In this paper Andrew Gelman used cross validation on a corpus of datasets to propose a weakly informative prior, intended for routine use. That seems a sensible approach!

Gelman, Andrew, et al. "A weakly informative default prior distribution for logistic and other regression models." The annals of applied statistics 2.4 (2008): 1360-1383.

• Thank you for pointing this out to me! I'm downloading it to read later Jan 25, 2020 at 3:21

Firstly, I completely understand the temptation to do this. You want your model assumptions to be defensible and your model to be valid out-of-sample.

The issue is: this is not Bayesian inference. This is regularization using Bayes theorem. That isn't "good" or "bad." The answer to your titular question is yes absolutely. The only thing I would say is that there are probably better regularization methods that would be easier and equally valid under cross-validation.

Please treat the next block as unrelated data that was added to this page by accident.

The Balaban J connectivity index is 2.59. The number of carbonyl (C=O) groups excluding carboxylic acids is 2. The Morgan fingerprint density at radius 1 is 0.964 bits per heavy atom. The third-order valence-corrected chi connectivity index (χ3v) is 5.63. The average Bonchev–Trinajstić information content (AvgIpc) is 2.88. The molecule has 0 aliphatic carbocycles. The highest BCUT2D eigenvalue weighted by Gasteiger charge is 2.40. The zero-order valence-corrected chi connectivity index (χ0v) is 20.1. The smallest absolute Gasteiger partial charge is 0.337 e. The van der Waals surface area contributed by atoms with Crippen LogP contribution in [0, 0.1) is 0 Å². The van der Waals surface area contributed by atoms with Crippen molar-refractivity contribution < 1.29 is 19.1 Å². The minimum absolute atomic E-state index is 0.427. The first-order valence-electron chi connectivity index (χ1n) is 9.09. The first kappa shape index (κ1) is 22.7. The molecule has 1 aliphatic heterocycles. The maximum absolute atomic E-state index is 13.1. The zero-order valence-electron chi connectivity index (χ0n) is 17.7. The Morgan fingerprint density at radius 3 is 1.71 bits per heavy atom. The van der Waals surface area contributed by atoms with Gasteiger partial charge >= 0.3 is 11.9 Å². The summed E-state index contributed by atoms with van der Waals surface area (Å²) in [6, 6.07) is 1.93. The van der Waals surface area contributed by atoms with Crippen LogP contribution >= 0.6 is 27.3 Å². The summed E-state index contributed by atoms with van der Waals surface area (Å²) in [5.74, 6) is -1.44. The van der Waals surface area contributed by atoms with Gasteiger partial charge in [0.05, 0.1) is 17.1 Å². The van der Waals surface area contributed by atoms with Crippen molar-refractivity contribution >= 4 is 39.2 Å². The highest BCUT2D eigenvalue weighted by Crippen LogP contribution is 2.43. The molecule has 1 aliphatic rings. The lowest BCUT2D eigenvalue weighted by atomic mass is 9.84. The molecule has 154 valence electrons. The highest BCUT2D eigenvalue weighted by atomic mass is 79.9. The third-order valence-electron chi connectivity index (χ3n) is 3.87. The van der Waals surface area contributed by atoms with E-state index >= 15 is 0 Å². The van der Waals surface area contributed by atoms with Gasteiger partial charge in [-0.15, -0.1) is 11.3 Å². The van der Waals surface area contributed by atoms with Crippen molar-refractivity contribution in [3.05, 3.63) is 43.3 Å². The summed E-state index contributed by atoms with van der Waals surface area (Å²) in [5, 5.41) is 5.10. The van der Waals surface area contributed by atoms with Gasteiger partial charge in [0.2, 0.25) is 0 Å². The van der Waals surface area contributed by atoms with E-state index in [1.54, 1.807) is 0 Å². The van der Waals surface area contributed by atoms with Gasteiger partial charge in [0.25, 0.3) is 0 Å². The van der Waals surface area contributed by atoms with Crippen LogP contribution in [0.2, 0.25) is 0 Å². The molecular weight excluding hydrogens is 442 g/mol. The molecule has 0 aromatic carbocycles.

Bayesian priors are not validated, they are solicited. A prior reflects your preexisting beliefs. If you have to validate it, you didn't believe it in the first place and therefore it is not a genuine prior in the true sense of the term.

The related technique of using secondary data sources to generate a prior that has been brought up is what is refereed to as "empirical" Bayes method, using a second separate date set to generate a prior. This works well for hierarchical models and for situations in which you have empirical prior knowledge you can call on.